you can even go 16s with soft sidewall, you can even use the rs200 wheels, they come with 16s
This I overlooked, and will certainly take into account when looking for tires. I know 16s would be more comfortable, I just don't know if I want to go that small.. Beggars can't be choosers though.

But my only other idea is a set of coilovers with even softer springs. But you'd need even more suspension travel, which is decreased by lowering. Have you thought that maybe something has gotten worse over time as you've had it lowered? Maybe the bushings are going bad?
I did end up picking up a set of like-new Godspeed coilovers from a junkyard recently and have read good things about them for daily driving. I don't think they're performance oriented really and so there's a chance they could be more comfortable than my current setup. For around $150 I couldn't pass them up.

And all of the front suspension is new. It was pretty old when I got the car and after lowering I ended up replacing it all piece by piece. The front bushings were also replaced, but with polyurethane. To be fair though, they ended up making the ride more comfortable as I think the polyurethane wasn't as rigid as others.
 

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Haha polyurethane bushings feel a lot better then no bushing. I have Godspeed coil overs and eibach sway bars on some 225/40/zr18. It's pretty comfy still feels nice and tight I still do feel all the little bumps though. I think if you left the rebound a little loose you'd probably be good. It rides pretty oem feeling. All depends on how you set it up though.
 

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2000-2005 IS200/300.
Look for some 16 wheels and use higher profile tyres to give the same or slighty larger diameter, (plenty of online tyre diameter calculators online) for rough roads, with new KYB shocks, it will be the best fix. 16 wheels come on the IS200/300 and the later IS250, Camry ones fit too, look for 45mm offset and 60.1mm centre bore, not many people want them and as a result they are cheap and also the tyres, they fit over the stock brakes as well. Higher sidewalls will go over bumps and potholes a lot easier than low profile tyres, I've taken my 18's off as they make me drive slower to avoid the jarring with the loss of traction, especially while cornering. A hard suspension including the tyres is not one that is good at keeping contact with the road surface. There is a hand sized patch of rubber on each tyre connecting the car to the road, if its not connected well, your not cornering, braking or accelerating to the tyres capacity. A tyre with a larger/higher profile will follow the ground faster than a low profile one, for a low profile tyre the whole wheel and suspension have to move much more to compensate for the reduced give and take of the tyre. Go too wide and aquaplaning or loose gravel and sand will be waiting to get you as well, might look good, but its better to spend the money on better tyres.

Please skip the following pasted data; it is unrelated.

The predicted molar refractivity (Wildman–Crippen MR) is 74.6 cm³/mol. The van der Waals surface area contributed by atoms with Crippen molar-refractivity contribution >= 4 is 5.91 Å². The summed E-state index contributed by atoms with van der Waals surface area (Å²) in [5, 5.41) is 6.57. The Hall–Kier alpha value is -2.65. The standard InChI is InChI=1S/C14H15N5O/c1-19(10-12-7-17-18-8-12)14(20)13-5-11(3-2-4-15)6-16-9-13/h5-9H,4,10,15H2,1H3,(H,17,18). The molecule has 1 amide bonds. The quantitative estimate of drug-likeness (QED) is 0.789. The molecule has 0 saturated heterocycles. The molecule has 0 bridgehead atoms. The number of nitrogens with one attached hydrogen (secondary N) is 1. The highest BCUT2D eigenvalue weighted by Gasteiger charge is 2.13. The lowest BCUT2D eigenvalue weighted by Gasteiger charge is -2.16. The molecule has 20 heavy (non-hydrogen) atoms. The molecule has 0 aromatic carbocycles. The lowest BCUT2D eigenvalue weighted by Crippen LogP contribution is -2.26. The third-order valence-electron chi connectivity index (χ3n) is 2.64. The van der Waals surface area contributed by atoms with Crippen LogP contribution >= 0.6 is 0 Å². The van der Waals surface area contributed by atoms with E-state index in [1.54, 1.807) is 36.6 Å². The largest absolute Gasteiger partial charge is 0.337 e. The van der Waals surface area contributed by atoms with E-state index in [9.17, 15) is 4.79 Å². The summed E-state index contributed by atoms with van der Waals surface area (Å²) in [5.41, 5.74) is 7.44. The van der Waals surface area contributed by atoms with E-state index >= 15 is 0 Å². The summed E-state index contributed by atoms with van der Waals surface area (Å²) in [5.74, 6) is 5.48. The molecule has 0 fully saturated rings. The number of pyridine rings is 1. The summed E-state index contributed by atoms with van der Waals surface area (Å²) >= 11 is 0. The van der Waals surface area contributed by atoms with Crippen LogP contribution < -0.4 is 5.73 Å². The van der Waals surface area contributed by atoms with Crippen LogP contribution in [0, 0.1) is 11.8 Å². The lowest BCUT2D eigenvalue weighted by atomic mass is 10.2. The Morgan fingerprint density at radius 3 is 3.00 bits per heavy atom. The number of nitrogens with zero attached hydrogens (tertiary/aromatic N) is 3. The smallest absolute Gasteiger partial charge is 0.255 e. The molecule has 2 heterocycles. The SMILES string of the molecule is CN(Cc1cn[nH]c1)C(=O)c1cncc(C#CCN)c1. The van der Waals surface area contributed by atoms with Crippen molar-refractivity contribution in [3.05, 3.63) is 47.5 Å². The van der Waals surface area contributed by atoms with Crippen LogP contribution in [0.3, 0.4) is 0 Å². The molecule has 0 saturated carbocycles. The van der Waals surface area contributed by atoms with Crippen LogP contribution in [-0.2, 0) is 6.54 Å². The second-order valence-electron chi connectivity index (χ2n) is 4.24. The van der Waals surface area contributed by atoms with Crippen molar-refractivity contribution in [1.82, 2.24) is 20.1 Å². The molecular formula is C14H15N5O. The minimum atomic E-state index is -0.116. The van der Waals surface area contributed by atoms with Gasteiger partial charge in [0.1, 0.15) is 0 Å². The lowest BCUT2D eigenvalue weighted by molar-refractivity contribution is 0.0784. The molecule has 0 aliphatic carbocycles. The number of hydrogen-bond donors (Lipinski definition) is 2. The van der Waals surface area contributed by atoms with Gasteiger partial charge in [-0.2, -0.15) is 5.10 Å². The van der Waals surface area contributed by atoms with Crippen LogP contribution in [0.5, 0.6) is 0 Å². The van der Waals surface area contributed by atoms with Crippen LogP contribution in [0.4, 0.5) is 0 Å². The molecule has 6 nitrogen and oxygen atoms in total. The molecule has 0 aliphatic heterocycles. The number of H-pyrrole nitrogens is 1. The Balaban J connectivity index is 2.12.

The standard KYB IS300 shocks are jap turbo spec shocks already, so going any stiffer is just dumb for rough roads and even normal roads. If you search other posts in this forum, there is a lot of comments on how much better aftermarket replacements are. Unfortunately when the aftermarket shocks have done as many km/miles as the original KYB's, it is extremely unlikely they will have lasted as well. Stay away from Bilsteins and if you want to use them, don't try to lower them, doesn't work. Don't change the stock front sway bar, or if you do don't go any stiffer than an Eibach one. Using a stiffer front sway bar overloads the front outside wheel and makes the understeer the IS300 suffers from even worse. It might feel flatter going around a corner but it goes around slow, slower than a Corolla will with the same tyres fitted.

Replace any worn bushings, Lexus 16 inch ones fit over the stock brakes and new KYB shocks with stock springs, If that doesn't do it for you on the rough roads, buy an RX350 for a soft ride.
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The stock IS300 suspension, everything inc sway bars and brakes, (the brake pads are the same as the TT Supa pads) have the same part numbers as the later Japanese Chaser turbo JZ powered cars. These cars already have a good quality turbo grade suspension, brakes and wheel package from new. The stock suspension only just starts to get out of shape when getting near the limit, a perfect match, any softer and its too soft, any stiffer and it will be slower as soon as the road conditions aren't ideal.